The Hindu explains: From Kulbhushan Jadhav to Chennai’s R.K. Nagar

Where is R.K. Nagar, the Chennai constituency where a byelection is called off

Until late last week in Tamil Nadu, it seemed all roads led to R.K. Nagar.

That’s because the Dr. Radhakrishnan Nagar, or R.K. Nagar, constituency in north Chennai was expected to go to the polls. But the Election Commission (EC) rescinded the byelection just two days before polling, after raids by the Income Tax department revealed largescale distribution of cash for votes.

The byelection was necessitated by the death of Jayalalithaa, who was elected from the constituency in 2016. She had won from the seat in a 2015 byelection, after her acquittal by the Karnataka High Court in the disproportionate assets case.

What happened?

In February, after he stepped down as Chief Minister, O. Panneerselvam rebelled against Jayalalithaa’s confidante V.K. Sasikala, claiming that he was forced to resign.

The AIADMK split into two factions, leading to an unending political drama with leaders of both factions vying to retain control over the MLAs. The Panneerselvam faction approached the Election Commission, claiming that Sasikala’s appointment as interim general secretary of the AIADMK was illegal.

It also laid claim to the party’s two leaves symbol. The other group, headed by Sasikala’s nephew T.T.V. Dhinakaran who was appointed deputy general secretary after she was jailed, also wanted the symbol. After a hearing, the EC froze the symbol and allotted alternate symbols to the factions and imposed restrictions on the use of the name AIADMK.

Mr. Panneerselvam’s faction chose to identify itself as AIADMK (Puratchi Thalaivi Amma), while Mr. Dhinakaran, who announced his candidature for the byelection, chose to call his group AIADMK (Amma).

What’s the problem?

Looking for a mandate to lay claim to Jayalalithaa’s legacy and to establish themselves as her true political heir, both camps brought in party cadre from across Tamil Nadu to R.K. Nagar.

Within a few days, the constituency was no longer a run-down place with potholed roads, and inadequate drinking water.

The atmosphere turned festive overnight. For two weeks, every entertainment tactic was employed with dance troops, road shows of political leaders, songs blaring from speakers at almost every street corner.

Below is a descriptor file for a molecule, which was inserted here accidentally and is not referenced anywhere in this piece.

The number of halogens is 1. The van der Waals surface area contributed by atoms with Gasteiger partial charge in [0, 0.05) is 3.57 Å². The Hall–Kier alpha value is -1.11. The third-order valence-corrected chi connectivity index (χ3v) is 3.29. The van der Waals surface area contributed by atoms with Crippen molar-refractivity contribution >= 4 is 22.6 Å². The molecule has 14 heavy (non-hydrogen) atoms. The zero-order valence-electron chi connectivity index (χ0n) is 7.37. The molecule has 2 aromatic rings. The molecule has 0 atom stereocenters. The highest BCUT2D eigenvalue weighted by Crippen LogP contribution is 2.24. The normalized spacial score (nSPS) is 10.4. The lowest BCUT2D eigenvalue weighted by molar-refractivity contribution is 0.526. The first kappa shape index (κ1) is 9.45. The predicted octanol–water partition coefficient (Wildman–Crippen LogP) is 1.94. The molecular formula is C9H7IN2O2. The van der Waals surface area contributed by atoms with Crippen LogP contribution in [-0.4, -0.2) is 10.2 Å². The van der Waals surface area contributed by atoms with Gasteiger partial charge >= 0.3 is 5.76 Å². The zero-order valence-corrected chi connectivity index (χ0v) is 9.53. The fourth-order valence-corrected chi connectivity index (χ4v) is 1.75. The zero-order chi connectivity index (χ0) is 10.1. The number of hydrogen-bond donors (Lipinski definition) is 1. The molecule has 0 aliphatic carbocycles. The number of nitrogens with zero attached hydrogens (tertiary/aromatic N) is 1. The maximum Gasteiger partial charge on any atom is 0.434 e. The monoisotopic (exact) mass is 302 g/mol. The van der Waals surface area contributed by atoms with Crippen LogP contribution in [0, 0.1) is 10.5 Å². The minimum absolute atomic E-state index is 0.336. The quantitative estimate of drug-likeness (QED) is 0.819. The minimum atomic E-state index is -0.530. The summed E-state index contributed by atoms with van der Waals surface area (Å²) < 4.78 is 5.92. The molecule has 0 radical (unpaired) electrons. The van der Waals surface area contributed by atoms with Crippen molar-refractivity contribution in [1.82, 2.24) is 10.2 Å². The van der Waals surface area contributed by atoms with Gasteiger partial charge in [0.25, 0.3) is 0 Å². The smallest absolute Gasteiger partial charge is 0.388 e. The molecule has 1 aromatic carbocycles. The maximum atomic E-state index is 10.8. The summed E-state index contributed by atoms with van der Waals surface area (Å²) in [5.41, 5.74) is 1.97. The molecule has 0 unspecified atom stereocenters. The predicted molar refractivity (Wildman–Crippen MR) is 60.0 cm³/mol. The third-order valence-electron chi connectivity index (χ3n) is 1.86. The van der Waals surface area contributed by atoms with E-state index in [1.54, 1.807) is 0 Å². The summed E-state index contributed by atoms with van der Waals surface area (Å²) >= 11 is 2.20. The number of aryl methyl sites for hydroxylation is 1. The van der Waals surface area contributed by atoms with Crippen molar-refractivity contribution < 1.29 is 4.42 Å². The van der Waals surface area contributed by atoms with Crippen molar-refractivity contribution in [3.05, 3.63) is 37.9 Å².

Simultaneously, the run-up to the election was marked by allegations of largescale voter bribing, with the AIADMK factions accusing each other of paying out money. Members of the two camps also fought pitched battles, leaving many injured.

Mr. Panneerselvam’s camp accused the Sasikala faction of paying ₹4,000 to each voter. The DMK also faced the same charge.

A video reportedly shot by a resident showing a party worker paying money to voters asking them to vote for Mr. Dhinakaran made its way to the social media.

On April 8, the Income Tax Department conducted raids at the house of Health Minister Vijaya Baskar and a few others. Later, the Election Commission said the tax authorities had informed it that he was the key person involved in bribing the voters.

Documents found during the raids revealed that ₹89 crore was reportedly distributed to voters.

The Election Commission said despite many surveillance teams in the area, parties had resorted to large-scale bribing. It rescinded the byelection.

What next?

This is the third such instance — after Thanjavur and Aravakuruchi — that the Election Commission has cancelled an election in Tamil Nadu. The polls were conducted in these two constituencies within the mandatory six-month period and the same candidates were allowed to contest. Indications are that the elections to R.K. Nagar could be put off for a year. According to the Representation of the People Act, 1950, the mandatory six- month period will not apply if the “Election Commission, in consultation with the Central government, certifies that it is difficult to hold the byelection within the said period.”

The other important question experts ask is, under such circumstances, will the Election Commission allow the same candidates to contest or will it set an example by barring those found guilty of voter-bribing.

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Printable version | Nov 24, 2020 1:41:09 AM |

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